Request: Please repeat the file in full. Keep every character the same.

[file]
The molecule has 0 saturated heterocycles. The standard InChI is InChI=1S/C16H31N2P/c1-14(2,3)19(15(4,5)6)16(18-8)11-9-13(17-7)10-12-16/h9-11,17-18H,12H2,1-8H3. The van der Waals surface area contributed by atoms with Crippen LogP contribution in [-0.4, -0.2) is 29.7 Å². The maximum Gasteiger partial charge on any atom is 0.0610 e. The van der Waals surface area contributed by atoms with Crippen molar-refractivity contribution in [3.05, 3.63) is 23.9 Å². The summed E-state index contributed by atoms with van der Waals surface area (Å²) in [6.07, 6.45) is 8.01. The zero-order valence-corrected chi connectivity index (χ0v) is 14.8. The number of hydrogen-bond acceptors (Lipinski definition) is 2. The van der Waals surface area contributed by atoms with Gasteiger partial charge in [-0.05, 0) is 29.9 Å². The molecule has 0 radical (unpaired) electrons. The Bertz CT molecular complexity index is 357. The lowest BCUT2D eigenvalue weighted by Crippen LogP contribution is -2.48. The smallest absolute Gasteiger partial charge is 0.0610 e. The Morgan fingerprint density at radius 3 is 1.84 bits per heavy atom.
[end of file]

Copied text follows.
The molecule has 0 saturated heterocycles. The standard InChI is InChI=1S/C16H31N2P/c1-14(2,3)19(15(4,5)6)16(18-8)11-9-13(17-7)10-12-16/h9-11,17-18H,12H2,1-8H3. The van der Waals surface area contributed by atoms with Crippen LogP contribution in [-0.4, -0.2) is 29.7 Å². The maximum Gasteiger partial charge on any atom is 0.0610 e. The van der Waals surface area contributed by atoms with Crippen molar-refractivity contribution in [3.05, 3.63) is 23.9 Å². The summed E-state index contributed by atoms with van der Waals surface area (Å²) in [6.07, 6.45) is 8.01. The zero-order valence-corrected chi connectivity index (χ0v) is 14.8. The number of hydrogen-bond acceptors (Lipinski definition) is 2. The van der Waals surface area contributed by atoms with Gasteiger partial charge in [-0.05, 0) is 29.9 Å². The molecule has 0 radical (unpaired) electrons. The Bertz CT molecular complexity index is 357. The lowest BCUT2D eigenvalue weighted by Crippen LogP contribution is -2.48. The smallest absolute Gasteiger partial charge is 0.0610 e. The Morgan fingerprint density at radius 3 is 1.84 bits per heavy atom.